A Saskatchewan courtroom was the setting recently of a victory for First Nations Canadians hoping to eliminate corrupt governance.
Two Mosquito First Nation officials -- Alphonse Moosomin and Eldon Starchief -- pleaded guilty to "converting with intent to defraud monies held in trust." The treaty land entitlement trustees entered the pleas in a court in North Battleford, Sask., on Aug. 17. Sentencing is scheduled for Oct. 22 at which time details are to be revealed.
The band's $9.6-million treaty land entitlement fund, part of a 1992 agreement with the federal government, was compensation for land the band was historically supposed to receive, but never did. The money was to be used to buy land, to benefit all residents of the reserve about 25 kilometres southeast of North Battleford. An undisclosed amount was used fraudulently.
Following a five-year investigation by North Battleford and Saskatoon RCMP, the band's chief and four trustees were charged. The three other accused are scheduled to appear in court on Sept. 8.
Throughout Canada, band members are caught between the desire for independent governance and consequent loss of the protections other Canadians enjoy. Being in full control of finances, First Nations leaders find it much easier to stray into the dark side than the highly regulated, mainstream administrations. Sadly, the chances of getting charged are remote.
Indian and Northern Affairs Canada (INAC)staff members often say band members and leaders must deal with corruption. That's easier said than done.
Justice-seekers face the wrath of the leaders they want investigated. They can be booted off their reserves, blacklisted from local employment, have their welfare withheld and even have Child and Family Services take their children away.
When outside media report, complainants are quickly branded as trouble-makers and radicals, or accused of having a political agenda. In most instances, they can take documents and other evidence of financial corruption to the RCMP commercial crime section, but it will not trigger an investigation.
When a chief is involved, police hands are tied. Officers generally respond: "If the chief has said he or she has authorized these questionable transactions, there is nothing we can do."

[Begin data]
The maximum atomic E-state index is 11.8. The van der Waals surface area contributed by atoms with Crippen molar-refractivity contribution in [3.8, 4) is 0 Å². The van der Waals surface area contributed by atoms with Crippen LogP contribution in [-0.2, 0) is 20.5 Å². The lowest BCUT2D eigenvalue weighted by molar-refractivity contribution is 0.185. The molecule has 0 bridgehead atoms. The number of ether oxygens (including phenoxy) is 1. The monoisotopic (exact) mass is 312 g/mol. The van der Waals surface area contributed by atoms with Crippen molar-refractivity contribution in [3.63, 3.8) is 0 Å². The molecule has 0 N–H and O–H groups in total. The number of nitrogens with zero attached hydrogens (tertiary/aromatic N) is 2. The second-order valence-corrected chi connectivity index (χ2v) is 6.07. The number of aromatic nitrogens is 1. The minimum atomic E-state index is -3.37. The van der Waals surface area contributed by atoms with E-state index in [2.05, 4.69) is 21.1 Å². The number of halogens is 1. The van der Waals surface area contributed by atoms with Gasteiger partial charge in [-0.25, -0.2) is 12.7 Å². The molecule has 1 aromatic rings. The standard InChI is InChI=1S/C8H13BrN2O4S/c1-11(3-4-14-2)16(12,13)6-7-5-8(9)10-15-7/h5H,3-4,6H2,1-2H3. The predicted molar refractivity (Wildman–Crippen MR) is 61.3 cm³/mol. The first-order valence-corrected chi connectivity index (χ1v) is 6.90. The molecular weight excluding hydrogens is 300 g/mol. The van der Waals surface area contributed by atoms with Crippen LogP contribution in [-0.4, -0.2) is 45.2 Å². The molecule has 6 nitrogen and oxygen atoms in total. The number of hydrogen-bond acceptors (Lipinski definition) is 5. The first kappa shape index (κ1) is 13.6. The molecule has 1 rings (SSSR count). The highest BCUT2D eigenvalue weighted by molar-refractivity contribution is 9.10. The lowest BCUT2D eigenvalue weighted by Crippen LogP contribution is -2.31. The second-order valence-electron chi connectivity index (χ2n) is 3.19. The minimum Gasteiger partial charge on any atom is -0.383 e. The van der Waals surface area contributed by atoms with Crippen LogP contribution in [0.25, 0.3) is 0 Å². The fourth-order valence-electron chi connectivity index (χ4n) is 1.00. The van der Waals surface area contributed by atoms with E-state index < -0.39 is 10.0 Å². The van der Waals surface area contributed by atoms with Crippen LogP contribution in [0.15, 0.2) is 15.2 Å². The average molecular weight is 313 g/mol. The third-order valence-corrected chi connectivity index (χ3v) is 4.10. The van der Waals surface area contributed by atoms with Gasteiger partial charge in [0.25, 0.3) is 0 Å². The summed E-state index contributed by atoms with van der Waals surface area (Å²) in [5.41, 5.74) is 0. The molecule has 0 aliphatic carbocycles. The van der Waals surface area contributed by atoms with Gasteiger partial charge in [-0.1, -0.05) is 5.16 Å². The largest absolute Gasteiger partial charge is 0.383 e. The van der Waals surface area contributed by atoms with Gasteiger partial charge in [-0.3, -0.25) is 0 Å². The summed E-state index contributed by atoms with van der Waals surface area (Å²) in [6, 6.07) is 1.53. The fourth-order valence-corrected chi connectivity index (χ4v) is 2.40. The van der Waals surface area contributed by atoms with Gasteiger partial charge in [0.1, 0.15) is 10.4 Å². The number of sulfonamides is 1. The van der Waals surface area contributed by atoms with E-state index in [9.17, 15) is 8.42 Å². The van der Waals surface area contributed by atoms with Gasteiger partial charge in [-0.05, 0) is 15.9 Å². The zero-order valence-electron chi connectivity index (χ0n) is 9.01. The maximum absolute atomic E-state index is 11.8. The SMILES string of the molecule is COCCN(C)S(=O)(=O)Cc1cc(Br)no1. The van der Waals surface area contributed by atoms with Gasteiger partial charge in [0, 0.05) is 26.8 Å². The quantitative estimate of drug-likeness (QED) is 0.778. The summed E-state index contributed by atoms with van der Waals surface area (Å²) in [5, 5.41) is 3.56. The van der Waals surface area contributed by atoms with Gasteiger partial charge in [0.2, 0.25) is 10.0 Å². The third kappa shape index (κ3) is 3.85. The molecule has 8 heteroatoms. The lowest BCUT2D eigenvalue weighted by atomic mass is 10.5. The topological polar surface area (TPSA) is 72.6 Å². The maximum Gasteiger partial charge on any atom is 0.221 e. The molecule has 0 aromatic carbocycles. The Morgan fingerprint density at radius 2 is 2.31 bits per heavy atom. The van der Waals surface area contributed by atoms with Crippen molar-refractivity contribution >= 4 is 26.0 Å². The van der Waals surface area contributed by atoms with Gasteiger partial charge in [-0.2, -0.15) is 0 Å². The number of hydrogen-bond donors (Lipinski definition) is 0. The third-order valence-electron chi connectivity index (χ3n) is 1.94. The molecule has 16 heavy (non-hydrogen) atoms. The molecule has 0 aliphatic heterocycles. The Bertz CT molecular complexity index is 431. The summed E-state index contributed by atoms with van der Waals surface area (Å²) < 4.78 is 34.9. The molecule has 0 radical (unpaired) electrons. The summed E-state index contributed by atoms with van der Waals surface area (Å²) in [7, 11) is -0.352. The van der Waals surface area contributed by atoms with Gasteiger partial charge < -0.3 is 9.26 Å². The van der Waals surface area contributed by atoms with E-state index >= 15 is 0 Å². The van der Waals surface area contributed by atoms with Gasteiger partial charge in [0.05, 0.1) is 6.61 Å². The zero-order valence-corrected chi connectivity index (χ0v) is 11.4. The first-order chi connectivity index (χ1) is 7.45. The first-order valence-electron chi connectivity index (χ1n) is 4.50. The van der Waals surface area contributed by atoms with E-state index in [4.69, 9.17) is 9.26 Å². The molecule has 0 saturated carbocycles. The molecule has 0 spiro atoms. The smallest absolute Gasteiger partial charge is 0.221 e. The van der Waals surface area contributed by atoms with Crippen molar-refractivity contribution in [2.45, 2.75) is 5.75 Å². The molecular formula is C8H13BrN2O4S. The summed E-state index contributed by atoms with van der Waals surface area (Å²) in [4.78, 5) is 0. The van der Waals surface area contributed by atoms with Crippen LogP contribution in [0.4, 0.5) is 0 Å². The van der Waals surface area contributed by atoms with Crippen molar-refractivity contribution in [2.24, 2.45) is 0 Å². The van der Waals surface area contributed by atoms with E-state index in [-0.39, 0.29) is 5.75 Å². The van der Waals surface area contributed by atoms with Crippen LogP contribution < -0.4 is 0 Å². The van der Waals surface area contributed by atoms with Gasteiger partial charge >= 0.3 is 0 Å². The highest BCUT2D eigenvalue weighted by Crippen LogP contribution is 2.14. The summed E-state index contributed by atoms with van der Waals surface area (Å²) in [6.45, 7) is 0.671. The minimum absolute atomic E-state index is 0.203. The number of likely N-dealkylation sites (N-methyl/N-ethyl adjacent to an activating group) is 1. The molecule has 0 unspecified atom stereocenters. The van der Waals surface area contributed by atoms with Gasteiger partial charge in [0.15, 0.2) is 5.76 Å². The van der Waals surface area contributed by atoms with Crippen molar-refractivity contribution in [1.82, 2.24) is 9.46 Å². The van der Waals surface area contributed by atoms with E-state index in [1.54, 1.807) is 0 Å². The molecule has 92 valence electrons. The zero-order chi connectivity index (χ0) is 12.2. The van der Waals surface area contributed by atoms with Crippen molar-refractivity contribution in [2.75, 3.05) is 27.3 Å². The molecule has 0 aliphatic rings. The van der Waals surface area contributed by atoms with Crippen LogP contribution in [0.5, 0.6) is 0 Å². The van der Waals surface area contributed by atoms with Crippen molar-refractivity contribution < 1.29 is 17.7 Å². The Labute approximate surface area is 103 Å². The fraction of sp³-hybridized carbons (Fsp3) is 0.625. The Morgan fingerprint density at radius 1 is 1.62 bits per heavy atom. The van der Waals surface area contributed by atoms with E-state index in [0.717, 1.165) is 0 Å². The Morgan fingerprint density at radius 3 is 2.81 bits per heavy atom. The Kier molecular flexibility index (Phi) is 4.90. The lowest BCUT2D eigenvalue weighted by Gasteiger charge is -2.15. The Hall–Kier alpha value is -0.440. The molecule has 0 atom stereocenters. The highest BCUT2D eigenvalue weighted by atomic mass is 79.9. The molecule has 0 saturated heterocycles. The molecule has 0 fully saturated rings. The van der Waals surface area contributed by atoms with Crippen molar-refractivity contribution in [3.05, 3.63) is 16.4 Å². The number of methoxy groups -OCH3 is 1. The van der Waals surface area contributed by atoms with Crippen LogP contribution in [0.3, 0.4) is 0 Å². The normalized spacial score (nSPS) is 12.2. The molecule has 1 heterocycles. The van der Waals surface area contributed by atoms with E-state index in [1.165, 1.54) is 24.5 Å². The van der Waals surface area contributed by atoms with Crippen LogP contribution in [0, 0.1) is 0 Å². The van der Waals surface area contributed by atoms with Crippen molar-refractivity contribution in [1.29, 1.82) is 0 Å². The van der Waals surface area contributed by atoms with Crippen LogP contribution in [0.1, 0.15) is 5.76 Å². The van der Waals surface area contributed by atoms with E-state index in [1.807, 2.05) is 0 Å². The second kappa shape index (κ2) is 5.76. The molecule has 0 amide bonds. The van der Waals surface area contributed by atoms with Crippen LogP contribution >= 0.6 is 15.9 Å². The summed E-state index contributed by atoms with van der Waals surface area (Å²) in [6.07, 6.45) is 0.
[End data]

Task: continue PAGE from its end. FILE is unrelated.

Investigations can have disastrous consequences. On one reserve in Manitoba's Interlake area, INAC was to conduct a forensic audit. That weekend, the band office burned and all records were destroyed. No one has been charged.
Getting charges laid is a success for both the Mosquito First Nation band members and the RCMP, a precedent that will help bring justice to more First Nations people. It's an outcome Muriel Woodford of the 660-member Little Saskatchewan First Nation just off Highway 6, near Gysumville, would probably welcome.
Woodford told the Winnipeg Free Press the band is in trouble, as co-management and then third-party management have failed to resolve the problems. They got authorization to receive $130,000 for a gas bar, and were advanced $600,000 for an elders' home, almost $1 million for flood-fighting and $60,000 to repair the school's sprinkler system.
The gas bar is an abandoned hole. There is a shell at the cancelled elders' home project site and no money was spent on flood-fighting in the community.
Ottawa wants the elders' home money back. The band is on a 10-year repayment schedule for the flood-fighting money and the band will also repay Ottawa for the school sprinkler system funds. No one has answered the question: Where did the money go?
Former grand chief Sydney Garrioch once asked me why I write articles that make us look bad. I said if we are ever to clean up our act we have to change the way we do things and sometimes we need help.
Am I airing our dirty laundry? Sure. So be it. We Indians are painfully aware of corruption, and we also know that, although INAC does not listen to us, the government listens to the general public. The charges laid in Saskatchewan show public attention is helping.
We have progress on another front, too. In Manitoba, old boys are being voted out of office and more-educated, ethical leaders -- including grand chiefs David Harper, of the Manitoba Keewatinowi Okimakanak and Morris Shannaccapo of the Southern Chiefs Organization -- are working hard for their people.
It's an excellent start, giving hope that one day all of us in Indian country -- not just the chiefs -- will have the chance to vote out corrupt contenders. Then we will have true democracy.
Don Sandberg is the aboriginal policy fellow at the Frontier Centre for Public Policy. www.fcpp.org